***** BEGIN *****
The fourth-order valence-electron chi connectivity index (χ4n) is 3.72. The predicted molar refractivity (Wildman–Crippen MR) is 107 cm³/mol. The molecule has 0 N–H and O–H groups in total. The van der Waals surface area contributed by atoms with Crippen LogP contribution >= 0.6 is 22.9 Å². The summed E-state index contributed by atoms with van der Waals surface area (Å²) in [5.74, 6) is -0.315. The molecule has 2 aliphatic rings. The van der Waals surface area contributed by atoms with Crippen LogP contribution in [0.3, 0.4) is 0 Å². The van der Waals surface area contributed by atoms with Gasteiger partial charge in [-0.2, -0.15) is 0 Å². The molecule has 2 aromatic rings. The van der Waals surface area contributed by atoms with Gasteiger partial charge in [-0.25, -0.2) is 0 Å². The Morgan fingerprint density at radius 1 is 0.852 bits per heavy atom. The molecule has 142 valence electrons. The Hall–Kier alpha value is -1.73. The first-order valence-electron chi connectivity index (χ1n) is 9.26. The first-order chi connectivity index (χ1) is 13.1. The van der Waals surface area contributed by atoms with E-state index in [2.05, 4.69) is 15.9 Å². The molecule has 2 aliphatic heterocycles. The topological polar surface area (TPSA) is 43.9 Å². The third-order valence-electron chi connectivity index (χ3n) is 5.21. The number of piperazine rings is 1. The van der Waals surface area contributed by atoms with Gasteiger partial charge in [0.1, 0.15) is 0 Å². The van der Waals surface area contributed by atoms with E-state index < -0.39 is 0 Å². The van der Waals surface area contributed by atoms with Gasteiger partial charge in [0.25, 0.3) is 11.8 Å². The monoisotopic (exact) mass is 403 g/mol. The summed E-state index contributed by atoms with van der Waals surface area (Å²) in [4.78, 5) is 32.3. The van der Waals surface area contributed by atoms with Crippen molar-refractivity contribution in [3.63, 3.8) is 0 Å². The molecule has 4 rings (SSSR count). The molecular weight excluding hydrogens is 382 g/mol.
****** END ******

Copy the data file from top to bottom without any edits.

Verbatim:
The fourth-order valence-electron chi connectivity index (χ4n) is 3.72. The predicted molar refractivity (Wildman–Crippen MR) is 107 cm³/mol. The molecule has 0 N–H and O–H groups in total. The van der Waals surface area contributed by atoms with Crippen LogP contribution >= 0.6 is 22.9 Å². The summed E-state index contributed by atoms with van der Waals surface area (Å²) in [5.74, 6) is -0.315. The molecule has 2 aliphatic rings. The van der Waals surface area contributed by atoms with Crippen LogP contribution in [0.3, 0.4) is 0 Å². The van der Waals surface area contributed by atoms with Gasteiger partial charge in [-0.2, -0.15) is 0 Å². The molecule has 2 aromatic rings. The van der Waals surface area contributed by atoms with Gasteiger partial charge in [-0.25, -0.2) is 0 Å². The Morgan fingerprint density at radius 1 is 0.852 bits per heavy atom. The molecule has 142 valence electrons. The Hall–Kier alpha value is -1.73. The first-order valence-electron chi connectivity index (χ1n) is 9.26. The first-order chi connectivity index (χ1) is 13.1. The van der Waals surface area contributed by atoms with E-state index in [2.05, 4.69) is 15.9 Å². The molecule has 2 aliphatic heterocycles. The topological polar surface area (TPSA) is 43.9 Å². The third-order valence-electron chi connectivity index (χ3n) is 5.21. The number of piperazine rings is 1. The van der Waals surface area contributed by atoms with Gasteiger partial charge in [0.1, 0.15) is 0 Å². The van der Waals surface area contributed by atoms with E-state index < -0.39 is 0 Å². The van der Waals surface area contributed by atoms with Gasteiger partial charge in [0.25, 0.3) is 11.8 Å². The monoisotopic (exact) mass is 403 g/mol. The summed E-state index contributed by atoms with van der Waals surface area (Å²) in [4.78, 5) is 32.3. The van der Waals surface area contributed by atoms with Crippen molar-refractivity contribution in [3.63, 3.8) is 0 Å². The molecule has 4 rings (SSSR count). The molecular weight excluding hydrogens is 382 g/mol.